Unbeknownst to my massage therapist, I'm learning something really deep from him.
First, let me say, my interest in massage is entirely hedonistic. I like the way it feels and it doesn't hurt that it's being done by a fetching hunk of man. I always thought the idea of "releasing toxins" was BS. But a few weeks ago I was sick as a dog all weekend following a massage. It was like the flu, but not the flu.
But that's not the deep thing I learned. The deep thing I learned is that, when I'm on the massage table and he comes across a tense muscle, and it is painful, I place my attention on the spot, and do my best to let go into his pressure, so he can break up the tension and "release the toxins."
However, until recently, in the rest of my life, when I came across pain, I tended to tense up more around the painful spot and put my attention elsewhere, disregarding the tension and toxins building up. Thinking the pain will just pass if I distract myself enough.
In the past six months or so, I have had a lot of pain, seemingly coming from multiple directions. Some of these pains were fresh, but some were vintage ones coming up for air. So I've been trying to breathe into the pain, allowing the pressure to break up and dissipate.
I'm not going to lie and tell you that I'm more joyous than ever. Right now I'm struggling under the weight of accepting and divesting of the things bringing me pain in my life. It has been one the darkest periods of my life and some of the people I thought would be there to support me were not. One who I was very close to chose to kick me when I was down, in fact, despite having full knowledge of the crisis I was in at that moment.
So it has been an ugly and heartbreaking and illuminating time. It has been illuminating, in part, because it has shone a light on who is really there for me. I have to say I am blessed with some very wise woman friends and an adequate support network. But it has also shone a light on who is in my life out of love, who is not, and whose issues are such that they keep them from feeling entirely.
When you tense up around pain long enough and completely enough, you can just stop feeling. Or desensitize yourself so much that it takes something huge to register. I won't say I ever quite got that far myself, but I know some who have. Which is why I finally started feeling my pain instead of putting it off. I didn't want to be one of those who were unable to feel for others because they were too busy holding their own feelings at bay.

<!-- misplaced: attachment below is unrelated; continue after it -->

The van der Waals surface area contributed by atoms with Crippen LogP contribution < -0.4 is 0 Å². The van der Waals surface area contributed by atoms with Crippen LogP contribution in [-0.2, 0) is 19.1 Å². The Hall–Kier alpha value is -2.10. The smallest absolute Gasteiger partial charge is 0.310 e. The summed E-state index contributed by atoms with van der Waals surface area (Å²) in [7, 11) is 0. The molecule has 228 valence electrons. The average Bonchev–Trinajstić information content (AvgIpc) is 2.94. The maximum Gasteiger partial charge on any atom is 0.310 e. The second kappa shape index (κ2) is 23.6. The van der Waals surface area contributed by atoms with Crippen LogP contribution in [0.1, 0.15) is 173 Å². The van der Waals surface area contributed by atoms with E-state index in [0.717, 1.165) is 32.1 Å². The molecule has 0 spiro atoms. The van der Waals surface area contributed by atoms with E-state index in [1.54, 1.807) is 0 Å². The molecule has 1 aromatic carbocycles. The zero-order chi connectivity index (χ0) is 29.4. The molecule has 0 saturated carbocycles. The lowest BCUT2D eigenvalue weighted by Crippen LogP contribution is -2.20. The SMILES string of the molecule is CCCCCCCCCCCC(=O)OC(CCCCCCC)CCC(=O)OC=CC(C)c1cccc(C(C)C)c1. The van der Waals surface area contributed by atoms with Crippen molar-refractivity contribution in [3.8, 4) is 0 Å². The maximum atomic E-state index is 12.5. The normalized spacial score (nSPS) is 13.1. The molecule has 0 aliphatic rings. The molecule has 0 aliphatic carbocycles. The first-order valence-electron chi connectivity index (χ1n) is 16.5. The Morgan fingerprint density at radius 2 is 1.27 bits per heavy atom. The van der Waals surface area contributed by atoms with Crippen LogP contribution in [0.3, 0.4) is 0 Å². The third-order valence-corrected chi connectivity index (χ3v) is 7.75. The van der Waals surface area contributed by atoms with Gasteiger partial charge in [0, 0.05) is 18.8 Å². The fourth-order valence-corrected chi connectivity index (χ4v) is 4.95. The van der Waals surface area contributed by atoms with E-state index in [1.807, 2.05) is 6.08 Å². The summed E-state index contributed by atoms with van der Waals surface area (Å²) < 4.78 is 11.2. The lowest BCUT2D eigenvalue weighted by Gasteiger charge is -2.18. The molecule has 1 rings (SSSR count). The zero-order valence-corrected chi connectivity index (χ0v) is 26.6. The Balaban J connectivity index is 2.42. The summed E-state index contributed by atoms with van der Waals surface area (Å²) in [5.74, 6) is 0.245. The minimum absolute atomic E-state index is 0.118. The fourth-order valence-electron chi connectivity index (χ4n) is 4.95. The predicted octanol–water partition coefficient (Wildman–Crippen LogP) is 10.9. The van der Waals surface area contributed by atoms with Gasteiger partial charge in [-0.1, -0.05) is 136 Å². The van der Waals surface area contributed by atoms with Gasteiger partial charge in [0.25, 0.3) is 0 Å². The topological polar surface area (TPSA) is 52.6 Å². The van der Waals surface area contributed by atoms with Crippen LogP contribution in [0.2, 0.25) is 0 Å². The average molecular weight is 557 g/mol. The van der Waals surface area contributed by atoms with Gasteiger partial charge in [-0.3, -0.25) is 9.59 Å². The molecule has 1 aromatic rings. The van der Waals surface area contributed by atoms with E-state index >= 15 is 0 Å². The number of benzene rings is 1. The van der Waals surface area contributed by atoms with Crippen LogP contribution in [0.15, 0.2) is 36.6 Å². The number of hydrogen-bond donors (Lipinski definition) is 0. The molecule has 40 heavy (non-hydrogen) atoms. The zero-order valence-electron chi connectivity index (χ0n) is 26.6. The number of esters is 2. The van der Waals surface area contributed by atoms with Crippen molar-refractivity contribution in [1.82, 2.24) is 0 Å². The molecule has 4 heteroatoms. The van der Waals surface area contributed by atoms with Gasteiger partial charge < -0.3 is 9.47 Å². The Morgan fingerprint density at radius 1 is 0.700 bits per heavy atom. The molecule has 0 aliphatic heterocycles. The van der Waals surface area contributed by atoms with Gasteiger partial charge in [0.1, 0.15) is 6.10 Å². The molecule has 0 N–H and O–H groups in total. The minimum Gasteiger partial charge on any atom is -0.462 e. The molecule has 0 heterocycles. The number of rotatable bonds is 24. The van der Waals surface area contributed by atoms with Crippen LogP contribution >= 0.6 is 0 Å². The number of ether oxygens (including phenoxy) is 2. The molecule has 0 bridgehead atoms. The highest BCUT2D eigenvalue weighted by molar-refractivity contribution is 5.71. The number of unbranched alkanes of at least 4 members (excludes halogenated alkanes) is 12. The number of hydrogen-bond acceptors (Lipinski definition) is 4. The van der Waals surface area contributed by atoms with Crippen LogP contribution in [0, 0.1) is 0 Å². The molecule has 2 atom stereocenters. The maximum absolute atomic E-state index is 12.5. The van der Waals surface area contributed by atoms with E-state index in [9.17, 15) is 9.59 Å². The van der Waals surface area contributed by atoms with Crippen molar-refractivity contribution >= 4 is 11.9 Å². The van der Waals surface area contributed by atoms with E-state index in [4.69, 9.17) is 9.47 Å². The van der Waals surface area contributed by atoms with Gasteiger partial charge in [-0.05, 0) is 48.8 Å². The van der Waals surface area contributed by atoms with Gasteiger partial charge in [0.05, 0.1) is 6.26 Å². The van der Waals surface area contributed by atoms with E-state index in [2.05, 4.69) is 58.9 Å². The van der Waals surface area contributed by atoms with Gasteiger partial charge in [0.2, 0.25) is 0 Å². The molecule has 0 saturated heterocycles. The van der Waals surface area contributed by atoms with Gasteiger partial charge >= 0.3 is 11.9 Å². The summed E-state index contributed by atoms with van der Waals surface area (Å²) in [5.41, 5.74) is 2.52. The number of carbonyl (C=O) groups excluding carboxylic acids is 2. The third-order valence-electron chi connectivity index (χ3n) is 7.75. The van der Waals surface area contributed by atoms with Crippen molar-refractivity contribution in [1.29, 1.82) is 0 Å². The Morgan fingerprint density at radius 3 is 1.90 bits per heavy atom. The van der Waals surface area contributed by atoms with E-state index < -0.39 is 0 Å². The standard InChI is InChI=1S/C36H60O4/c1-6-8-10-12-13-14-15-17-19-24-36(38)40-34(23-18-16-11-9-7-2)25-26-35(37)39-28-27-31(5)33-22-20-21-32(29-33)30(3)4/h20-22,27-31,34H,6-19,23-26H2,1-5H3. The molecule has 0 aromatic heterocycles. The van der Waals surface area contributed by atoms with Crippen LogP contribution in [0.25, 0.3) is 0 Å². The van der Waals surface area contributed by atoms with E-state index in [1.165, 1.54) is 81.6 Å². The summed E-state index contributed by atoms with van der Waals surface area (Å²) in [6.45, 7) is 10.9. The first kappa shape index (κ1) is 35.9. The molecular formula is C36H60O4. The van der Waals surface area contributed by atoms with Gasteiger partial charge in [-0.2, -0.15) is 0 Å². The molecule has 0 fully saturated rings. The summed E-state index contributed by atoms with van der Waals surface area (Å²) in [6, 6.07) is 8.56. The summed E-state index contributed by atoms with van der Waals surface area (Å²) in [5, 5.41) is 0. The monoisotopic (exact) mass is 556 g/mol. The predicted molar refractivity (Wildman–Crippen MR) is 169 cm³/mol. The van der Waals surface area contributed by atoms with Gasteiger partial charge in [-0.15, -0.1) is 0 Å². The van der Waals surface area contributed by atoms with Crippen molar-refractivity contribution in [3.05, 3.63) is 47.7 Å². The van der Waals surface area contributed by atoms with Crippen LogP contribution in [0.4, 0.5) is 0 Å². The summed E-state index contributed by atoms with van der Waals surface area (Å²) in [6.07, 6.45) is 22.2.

So I won't lie and tell you that it is easy or that I'm happier than ever. Just as with the massage, I had physical symptoms from the release of toxins, but lasting for weeks, instead of just a weekend. I do find myself healing things within me, though. And I find myself dealing with some of the fears that came along with all of this. And, whenever the deluge stops from the dam I broke, I think I will be much happier and more sure of myself. I know I've already made powerful changes in my life. And I also know that I'm seeing through a lot of people and situations that do not serve in my life. I'm seeing more clearly.
It's true that there is no growth without discomfort. In fact, discomfort is probably the most valuable tool in your spiritual armory. If you're having a hard time forgiving, you'll have to go someplace uncomfortable to get over the hump. If you're having a hard time letting go, you'll have to inconvenience yourself some to make it happen. If you're having difficulty trusting, you'll have to go into some scary places in order to learn. We have to stretch to grow.
So I've been choosing discomfort and I have been in some scary, dark places because of it. I can talk about this now because I'm pretty sure I've made it through the worst of it, with the help of a few confidantes. And because acknowledging demons seems to work better than ignoring them. And also because, while it doesn't quite feel this way now, I trust I will emerge stronger, better and closer to my spiritual goals. I always do.
There is a lot of fear and pain coming up for people lately. Acknowledging it is not the same as working through it. Neither is pretending it doesn't exist. When you step out of the noise and denial of your anger and, instead, explore the fear and pain behind it objectively—when you interview it and learn to understand it—you can gain the kind of clarity you need to rise above it and respond more effectively in the face of it.
For those who are committed to stretching and growing—and feeling uncomfortable—times of pain and tumult come to test us. They come to poke us to see if we've gotten too comfortable. Sometimes we need to feel safe inside our patterns, so we look away. And sometimes we need to reach for a greater source of safety, so we look within. I'm choosing the latter right now, and when the pain comes, I'm learning to place my attention on it and breathe into it.